“My priority is to figure out a way to make a deal on the SoDo site,” Coleman told Puget Sound Business Journal.

That said, Coleman did explain he had a “Plan B” in mind with regards to the arena, declining to say where his alternative site was located. It was the latest in a series of developments involving proposals outside of Seattle; in late April, developers in nearby Tukwila filed intent to build an arena — a group called RLB Holdings, headed up by Ray Bartoszek, the former energy trader who was reportedly close to moving the Coyotes to Seattle.

In light of those developments, Seattle mayor Ed Murray posed the idea of amending the MOU for a hockey-first proposal.

“I’m committed to doing everything I can to get an NBA and NHL team here in Seattle,” Murray said last month, per King 5. “And Seattle is absolutely the only place for an NHL and NBA team here in our region.

“As I’ve said before, I stand by the [memorandum of understanding] that the city signed which requires the NBA to commit to Seattle before an arena can be built. But given what we’ve heard from the NBA, I’m open to the idea of NHL coming to Seattle first. I am ready to listen and would be willing to reconsider the MOU if there is an NHL-first proposal that pencils out for the City.”

Hansen, who says he remains committed to getting the NBA back to Seattle, went on to tell the AP he doesn’t feel any pressure from RLB or the Tukwila proposal.

Report: John Cassaday to replace Tim Leiweke as MLSE president and CEO


According to Sportsnet’s Elliotte Friedman, John Cassaday appears to be the man to replace out-going Maple Leafs Sports and Entertainment president and CEO Tim Leiweke.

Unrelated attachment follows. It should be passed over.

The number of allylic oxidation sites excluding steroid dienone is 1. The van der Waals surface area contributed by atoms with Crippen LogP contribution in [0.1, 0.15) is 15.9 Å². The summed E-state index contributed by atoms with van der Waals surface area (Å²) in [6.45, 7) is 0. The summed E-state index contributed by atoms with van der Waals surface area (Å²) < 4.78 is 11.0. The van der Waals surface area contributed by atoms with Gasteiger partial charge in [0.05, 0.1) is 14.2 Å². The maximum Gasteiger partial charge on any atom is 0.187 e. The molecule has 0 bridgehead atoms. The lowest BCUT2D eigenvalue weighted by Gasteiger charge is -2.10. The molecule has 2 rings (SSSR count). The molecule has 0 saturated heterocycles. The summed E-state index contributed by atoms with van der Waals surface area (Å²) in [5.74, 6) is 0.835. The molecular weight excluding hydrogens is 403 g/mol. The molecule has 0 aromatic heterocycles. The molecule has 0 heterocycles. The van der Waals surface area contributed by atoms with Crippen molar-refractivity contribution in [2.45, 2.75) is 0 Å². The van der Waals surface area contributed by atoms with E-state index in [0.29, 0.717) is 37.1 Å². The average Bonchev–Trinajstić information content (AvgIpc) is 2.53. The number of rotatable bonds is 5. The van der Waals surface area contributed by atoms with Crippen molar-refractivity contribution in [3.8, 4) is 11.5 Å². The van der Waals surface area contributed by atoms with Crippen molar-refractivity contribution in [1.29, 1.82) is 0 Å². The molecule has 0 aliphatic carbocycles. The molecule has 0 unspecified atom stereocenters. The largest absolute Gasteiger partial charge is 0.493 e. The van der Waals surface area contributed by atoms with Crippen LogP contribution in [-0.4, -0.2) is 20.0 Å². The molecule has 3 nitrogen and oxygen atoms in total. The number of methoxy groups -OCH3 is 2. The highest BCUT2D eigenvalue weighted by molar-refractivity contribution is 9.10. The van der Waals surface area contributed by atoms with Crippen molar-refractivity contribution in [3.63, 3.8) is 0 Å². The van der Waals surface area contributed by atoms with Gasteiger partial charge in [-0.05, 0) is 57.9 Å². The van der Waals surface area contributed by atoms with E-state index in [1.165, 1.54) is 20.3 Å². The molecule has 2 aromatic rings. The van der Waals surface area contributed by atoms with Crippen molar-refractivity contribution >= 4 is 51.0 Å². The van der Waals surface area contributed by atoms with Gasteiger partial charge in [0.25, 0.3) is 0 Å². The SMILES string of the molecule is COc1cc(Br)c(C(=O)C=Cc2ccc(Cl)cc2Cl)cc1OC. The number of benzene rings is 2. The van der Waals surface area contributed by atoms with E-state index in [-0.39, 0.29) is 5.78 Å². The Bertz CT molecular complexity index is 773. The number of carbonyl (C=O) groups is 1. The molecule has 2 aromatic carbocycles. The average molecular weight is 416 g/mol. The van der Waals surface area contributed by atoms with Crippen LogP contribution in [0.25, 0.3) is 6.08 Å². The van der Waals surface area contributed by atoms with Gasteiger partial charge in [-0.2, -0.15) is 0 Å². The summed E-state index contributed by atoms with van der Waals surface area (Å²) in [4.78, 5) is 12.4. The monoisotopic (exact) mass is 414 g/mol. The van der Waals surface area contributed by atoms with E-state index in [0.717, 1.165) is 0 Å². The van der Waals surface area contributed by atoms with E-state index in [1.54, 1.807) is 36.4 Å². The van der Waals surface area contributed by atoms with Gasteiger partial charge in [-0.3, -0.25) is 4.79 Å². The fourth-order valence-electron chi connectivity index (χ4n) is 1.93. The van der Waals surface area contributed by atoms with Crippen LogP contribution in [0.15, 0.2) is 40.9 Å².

Leiweke, who joined MLSE in April 2013 on a reported five-year contract, is scheduled to leave the company on June 30.

MLSE is the parent company of the Toronto Maple Leafs among others.

Cassaday recently retired as president and CEO of Toronto-based radio and television broadcaster, Corus Entertainment.

“Cassaday is a proven leader,” said a person close to the MLSE board told TSN’s Rick Westhead in October. “He has handled a publicly traded company in Corus, its board and family ownership issues flawlessly. He is stable. A sure hand on the tiller. And he’s mature and knows how to manage divisions and factions within a company. And he’s Canadian and probably is looking for a change before he retires.”

Westhead reports Cassaday’s deal with MLSE could be in the neighborhood of $2.5 million per year, plus bonuses on a three-year deal.

Former Madison Square Garden executive Hank Ratner, NHL executive John Collins and former CFL Commissioner Mark Cohon were all reportedly candidates for the job.

MLSE chairman Larry Tanenbaum told The Globe and Mail “We’re close” when asked about naming a replacement for Leiweke on Thursday.

Cassaday could be announced as early as next week.

Columnist: NHL expansion fee may be too expensive for Seattle


As multiple groups attempt to get an arena built in the Seattle area in the hopes of luring an NHL franchise the expansion fee is an “overlooked item” causing problems according to Geoff Baker of The Seattle Times.

The expansion fee the NHL would demand is in the neighborhood of $500 million.

“Franchise values in all sports have been increasing rather dramatically,” Gary Bettman told Baker recently. “From your question, you seem to be inferring that that would be a lot of money for an NHL team. I happen to believe that that number — not that I’m confirming or denying it — would be not a lot of money.

“I think NHL franchises should be worth at least that much.”

Here’s more from Baker’s piece:

It’s one reason Seattle Mayor Ed Murray has yet to receive an “NHL first” plan from Sodo builder Chris Hansen that “pencils out” financially. Also, it’s why skeptical eyes are now on Tukwila arena builder Ray Bartoszek, wondering where his money will come from.

A good arena costs $500 million before factoring in teams that actually draw the paying customers.

Bartoszek can talk all he wants about getting his arena built first and worrying later about paying for teams. But when the cheapest of those — the hockey team — costs $500 million, that’s a billion-dollar investment before Bartoszek can hope to make money.

Last week Hansen’s group received the “green light” to build an arena; however, the city’s plan to financially back the arena appears to be falling apart.